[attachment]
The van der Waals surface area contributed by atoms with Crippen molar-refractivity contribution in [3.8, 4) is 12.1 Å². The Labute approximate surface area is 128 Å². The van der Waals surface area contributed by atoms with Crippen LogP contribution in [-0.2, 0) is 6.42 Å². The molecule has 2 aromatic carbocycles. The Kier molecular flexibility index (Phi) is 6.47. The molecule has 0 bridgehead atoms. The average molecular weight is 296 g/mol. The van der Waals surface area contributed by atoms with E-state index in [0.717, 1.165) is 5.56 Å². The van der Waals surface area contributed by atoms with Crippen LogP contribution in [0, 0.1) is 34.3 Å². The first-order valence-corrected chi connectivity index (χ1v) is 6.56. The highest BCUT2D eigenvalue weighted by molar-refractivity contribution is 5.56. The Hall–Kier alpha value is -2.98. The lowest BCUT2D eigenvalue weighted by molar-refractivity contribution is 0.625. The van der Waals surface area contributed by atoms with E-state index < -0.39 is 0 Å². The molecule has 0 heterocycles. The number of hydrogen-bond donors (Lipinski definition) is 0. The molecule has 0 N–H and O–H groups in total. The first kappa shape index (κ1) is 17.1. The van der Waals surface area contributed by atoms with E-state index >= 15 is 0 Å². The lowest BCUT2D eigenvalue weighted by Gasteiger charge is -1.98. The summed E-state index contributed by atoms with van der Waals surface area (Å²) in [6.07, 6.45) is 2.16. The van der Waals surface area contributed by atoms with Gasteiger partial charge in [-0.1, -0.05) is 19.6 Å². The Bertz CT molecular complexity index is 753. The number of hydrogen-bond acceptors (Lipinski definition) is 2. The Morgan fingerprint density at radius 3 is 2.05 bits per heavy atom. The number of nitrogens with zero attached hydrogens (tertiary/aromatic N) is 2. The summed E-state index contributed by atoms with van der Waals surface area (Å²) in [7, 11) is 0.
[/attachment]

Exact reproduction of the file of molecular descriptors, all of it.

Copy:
The van der Waals surface area contributed by atoms with Crippen molar-refractivity contribution in [3.8, 4) is 12.1 Å². The Labute approximate surface area is 128 Å². The van der Waals surface area contributed by atoms with Crippen LogP contribution in [-0.2, 0) is 6.42 Å². The molecule has 2 aromatic carbocycles. The Kier molecular flexibility index (Phi) is 6.47. The molecule has 0 bridgehead atoms. The average molecular weight is 296 g/mol. The van der Waals surface area contributed by atoms with E-state index in [0.717, 1.165) is 5.56 Å². The van der Waals surface area contributed by atoms with Crippen LogP contribution in [0, 0.1) is 34.3 Å². The first-order valence-corrected chi connectivity index (χ1v) is 6.56. The highest BCUT2D eigenvalue weighted by molar-refractivity contribution is 5.56. The Hall–Kier alpha value is -2.98. The lowest BCUT2D eigenvalue weighted by molar-refractivity contribution is 0.625. The van der Waals surface area contributed by atoms with E-state index < -0.39 is 0 Å². The molecule has 0 heterocycles. The number of hydrogen-bond donors (Lipinski definition) is 0. The molecule has 0 N–H and O–H groups in total. The first kappa shape index (κ1) is 17.1. The van der Waals surface area contributed by atoms with E-state index >= 15 is 0 Å². The lowest BCUT2D eigenvalue weighted by Gasteiger charge is -1.98. The summed E-state index contributed by atoms with van der Waals surface area (Å²) in [6.07, 6.45) is 2.16. The van der Waals surface area contributed by atoms with Gasteiger partial charge in [-0.1, -0.05) is 19.6 Å². The Bertz CT molecular complexity index is 753. The number of hydrogen-bond acceptors (Lipinski definition) is 2. The Morgan fingerprint density at radius 3 is 2.05 bits per heavy atom. The number of nitrogens with zero attached hydrogens (tertiary/aromatic N) is 2. The summed E-state index contributed by atoms with van der Waals surface area (Å²) in [7, 11) is 0.